Facilitated by a strong Euro, creative packaging and promotional activities of German tour operators and their U.S. industry partners, German travel to the United States increased 17% in 2008, totaling nearly 1.8 million visitors. The finance crisis, swine flu and general economic uncertainty dampened the Germans’ travel bug in 2009, a trend that is expected to continue into 2010. Experts cite a combination of reasons for this: declining real income, unemployment and the fear thereof as well as a smaller household budget. Swine flu played less of a role than initially believed.
Although Germany is expected to be the top travel destination for German travelers in 2010, the USA and Austria share the number 2 slot. Experts predict a continuation of the strong trend toward city destinations, making this the favorite type of travel destination in 2010. All-inclusive packages and cruises share second place in the category type of travel. Hiking and nature travel takes third place and wellness holidays fourth place. As one of the favorite cities to visit, New York ranks high on the list, just under Berlin and Hamburg and is considered one of the most fascinating cities in the USA. Accessibility and airline offers play a significant role in the decision to visit New York. The still strong Euro and the Obama effect are encouraging factors for travel to the United States. Continuing negative public perceptions of strict entry and visa regulations as well as the proposed “entry tax” should prove to be only a slight deterrent. Germans will continue to travel but will take shorter trips and demand more value for money. They are refocusing their desire for rest, relaxation and adventure and will shift their demand accordingly. Offers such as city packages including wellness and a unique travel experience as well as a focus on value for money will prove to be the most successful in 2010.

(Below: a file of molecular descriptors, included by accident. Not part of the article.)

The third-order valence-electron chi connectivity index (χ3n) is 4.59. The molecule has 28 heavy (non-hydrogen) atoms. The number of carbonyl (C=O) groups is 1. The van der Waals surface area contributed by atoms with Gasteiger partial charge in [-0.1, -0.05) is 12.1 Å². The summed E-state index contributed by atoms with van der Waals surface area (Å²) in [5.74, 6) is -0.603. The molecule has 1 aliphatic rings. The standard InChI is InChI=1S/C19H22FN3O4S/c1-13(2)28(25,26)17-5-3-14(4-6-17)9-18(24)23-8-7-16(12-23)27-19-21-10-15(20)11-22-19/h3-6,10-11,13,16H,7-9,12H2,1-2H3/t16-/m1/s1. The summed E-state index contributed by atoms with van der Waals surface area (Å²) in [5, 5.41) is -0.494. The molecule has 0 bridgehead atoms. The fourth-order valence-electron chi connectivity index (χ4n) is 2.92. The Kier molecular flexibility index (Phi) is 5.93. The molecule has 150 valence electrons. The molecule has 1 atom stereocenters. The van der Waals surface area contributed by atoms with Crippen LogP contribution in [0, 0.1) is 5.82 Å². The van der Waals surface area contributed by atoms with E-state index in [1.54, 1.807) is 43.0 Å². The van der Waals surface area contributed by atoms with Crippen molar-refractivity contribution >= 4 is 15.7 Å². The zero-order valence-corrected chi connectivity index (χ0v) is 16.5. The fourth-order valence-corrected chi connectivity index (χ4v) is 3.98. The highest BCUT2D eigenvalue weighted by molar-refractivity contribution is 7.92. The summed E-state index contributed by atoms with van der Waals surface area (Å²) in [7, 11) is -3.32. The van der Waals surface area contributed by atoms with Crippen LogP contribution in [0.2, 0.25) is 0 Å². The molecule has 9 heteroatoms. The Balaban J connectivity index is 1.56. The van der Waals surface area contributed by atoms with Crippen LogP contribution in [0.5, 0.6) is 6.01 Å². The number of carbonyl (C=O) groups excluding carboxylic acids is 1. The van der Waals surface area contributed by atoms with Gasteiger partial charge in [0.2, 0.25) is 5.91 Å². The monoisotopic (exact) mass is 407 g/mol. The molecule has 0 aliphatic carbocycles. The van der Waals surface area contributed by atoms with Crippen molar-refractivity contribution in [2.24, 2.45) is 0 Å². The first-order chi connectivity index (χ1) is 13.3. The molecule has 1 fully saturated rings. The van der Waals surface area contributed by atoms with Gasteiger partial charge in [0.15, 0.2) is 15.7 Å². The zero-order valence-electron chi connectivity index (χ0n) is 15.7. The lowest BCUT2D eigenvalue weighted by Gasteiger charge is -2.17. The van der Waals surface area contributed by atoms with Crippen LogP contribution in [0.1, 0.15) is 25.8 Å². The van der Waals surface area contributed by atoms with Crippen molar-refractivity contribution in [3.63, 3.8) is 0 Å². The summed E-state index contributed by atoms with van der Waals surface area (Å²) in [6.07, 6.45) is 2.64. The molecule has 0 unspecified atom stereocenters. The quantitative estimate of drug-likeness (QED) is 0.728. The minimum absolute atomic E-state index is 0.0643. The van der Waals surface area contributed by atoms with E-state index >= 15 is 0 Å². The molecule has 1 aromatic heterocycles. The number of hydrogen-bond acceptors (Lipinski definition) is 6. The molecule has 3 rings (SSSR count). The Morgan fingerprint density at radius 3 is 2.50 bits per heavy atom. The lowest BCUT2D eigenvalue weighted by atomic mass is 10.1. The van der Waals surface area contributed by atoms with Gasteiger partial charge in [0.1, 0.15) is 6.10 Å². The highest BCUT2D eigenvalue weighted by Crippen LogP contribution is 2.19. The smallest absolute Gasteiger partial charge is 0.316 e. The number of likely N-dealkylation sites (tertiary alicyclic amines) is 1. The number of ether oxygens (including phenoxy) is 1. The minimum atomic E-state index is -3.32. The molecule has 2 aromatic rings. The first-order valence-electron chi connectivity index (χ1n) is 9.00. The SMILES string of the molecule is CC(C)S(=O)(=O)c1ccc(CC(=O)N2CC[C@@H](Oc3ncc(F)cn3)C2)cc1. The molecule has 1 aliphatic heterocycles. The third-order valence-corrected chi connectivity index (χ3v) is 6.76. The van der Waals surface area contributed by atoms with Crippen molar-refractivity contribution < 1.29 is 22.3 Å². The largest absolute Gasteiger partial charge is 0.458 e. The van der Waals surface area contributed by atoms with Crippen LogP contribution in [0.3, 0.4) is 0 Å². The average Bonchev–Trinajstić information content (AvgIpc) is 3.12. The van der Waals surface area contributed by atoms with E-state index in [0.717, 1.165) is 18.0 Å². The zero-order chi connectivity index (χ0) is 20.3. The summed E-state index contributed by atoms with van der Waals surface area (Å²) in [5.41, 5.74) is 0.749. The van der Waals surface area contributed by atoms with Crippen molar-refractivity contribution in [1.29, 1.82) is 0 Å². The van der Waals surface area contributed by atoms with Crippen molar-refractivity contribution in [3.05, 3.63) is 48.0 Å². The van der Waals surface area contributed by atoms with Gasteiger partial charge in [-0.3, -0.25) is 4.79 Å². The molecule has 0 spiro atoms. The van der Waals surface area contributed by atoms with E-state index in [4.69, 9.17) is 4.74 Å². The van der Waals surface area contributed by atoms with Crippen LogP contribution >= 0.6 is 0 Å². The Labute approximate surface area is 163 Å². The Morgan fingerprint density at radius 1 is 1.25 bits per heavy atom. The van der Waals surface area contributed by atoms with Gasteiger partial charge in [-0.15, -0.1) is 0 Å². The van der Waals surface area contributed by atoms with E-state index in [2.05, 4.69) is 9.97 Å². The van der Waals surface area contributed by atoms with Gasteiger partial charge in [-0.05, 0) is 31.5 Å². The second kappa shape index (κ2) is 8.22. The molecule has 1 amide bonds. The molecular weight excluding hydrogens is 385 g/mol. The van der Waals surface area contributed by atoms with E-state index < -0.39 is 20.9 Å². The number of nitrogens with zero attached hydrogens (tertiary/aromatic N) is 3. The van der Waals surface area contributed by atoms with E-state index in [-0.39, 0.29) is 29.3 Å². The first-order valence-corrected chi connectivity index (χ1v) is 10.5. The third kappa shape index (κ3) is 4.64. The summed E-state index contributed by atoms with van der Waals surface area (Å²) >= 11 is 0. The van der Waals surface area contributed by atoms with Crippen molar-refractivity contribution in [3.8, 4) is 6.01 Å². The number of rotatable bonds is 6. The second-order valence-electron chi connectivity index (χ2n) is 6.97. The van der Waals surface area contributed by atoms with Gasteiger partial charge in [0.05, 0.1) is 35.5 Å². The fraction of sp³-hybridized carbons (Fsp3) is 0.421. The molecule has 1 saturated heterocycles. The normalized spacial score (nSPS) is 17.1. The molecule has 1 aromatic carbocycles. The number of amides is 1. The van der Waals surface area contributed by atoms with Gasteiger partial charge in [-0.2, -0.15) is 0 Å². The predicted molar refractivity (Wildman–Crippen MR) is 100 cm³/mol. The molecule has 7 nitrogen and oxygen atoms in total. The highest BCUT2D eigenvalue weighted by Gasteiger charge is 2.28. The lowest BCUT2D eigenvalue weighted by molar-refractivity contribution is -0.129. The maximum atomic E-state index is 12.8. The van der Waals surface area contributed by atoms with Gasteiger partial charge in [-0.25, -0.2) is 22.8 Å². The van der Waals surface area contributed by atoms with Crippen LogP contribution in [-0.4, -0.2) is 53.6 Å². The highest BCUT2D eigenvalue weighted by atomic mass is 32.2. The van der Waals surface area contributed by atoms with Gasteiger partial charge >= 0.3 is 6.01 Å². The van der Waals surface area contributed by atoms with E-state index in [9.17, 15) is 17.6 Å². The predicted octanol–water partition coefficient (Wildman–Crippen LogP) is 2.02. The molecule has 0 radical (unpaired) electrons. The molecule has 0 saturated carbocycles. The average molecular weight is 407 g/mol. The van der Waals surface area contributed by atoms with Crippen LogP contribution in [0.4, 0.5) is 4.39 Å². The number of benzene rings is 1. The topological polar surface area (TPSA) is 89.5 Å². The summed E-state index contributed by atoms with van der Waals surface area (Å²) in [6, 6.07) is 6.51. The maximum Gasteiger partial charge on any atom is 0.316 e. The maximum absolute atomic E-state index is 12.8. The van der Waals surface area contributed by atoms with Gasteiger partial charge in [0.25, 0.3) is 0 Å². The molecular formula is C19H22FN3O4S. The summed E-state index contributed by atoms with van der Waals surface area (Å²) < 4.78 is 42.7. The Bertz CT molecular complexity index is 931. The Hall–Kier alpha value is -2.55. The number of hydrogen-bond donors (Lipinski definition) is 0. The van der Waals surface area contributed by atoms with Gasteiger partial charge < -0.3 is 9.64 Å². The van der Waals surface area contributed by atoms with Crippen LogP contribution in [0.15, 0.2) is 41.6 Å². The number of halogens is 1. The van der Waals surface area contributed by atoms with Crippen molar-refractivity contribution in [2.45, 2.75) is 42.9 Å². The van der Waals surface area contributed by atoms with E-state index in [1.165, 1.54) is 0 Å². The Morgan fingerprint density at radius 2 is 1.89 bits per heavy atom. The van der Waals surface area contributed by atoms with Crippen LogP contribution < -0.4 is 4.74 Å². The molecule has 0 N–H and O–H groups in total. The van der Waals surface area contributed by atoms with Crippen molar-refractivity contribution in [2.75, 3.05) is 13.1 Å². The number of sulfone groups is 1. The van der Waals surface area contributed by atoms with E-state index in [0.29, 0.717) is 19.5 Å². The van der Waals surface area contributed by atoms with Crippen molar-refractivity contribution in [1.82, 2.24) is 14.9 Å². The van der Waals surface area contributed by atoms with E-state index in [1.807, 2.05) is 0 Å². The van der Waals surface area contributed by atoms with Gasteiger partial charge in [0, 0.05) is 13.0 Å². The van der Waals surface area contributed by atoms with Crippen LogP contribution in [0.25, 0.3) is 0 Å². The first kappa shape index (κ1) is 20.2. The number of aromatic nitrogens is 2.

City packages including wellness and a unique travel experience; a focus on value for money; all-inclusive packages; nature- hiking and camping holidays; flexible itinerary elements for FITs; Native American inventory packaged with local attractions and service providers, which should be activity-based rather than language dependent; incentives for small groups.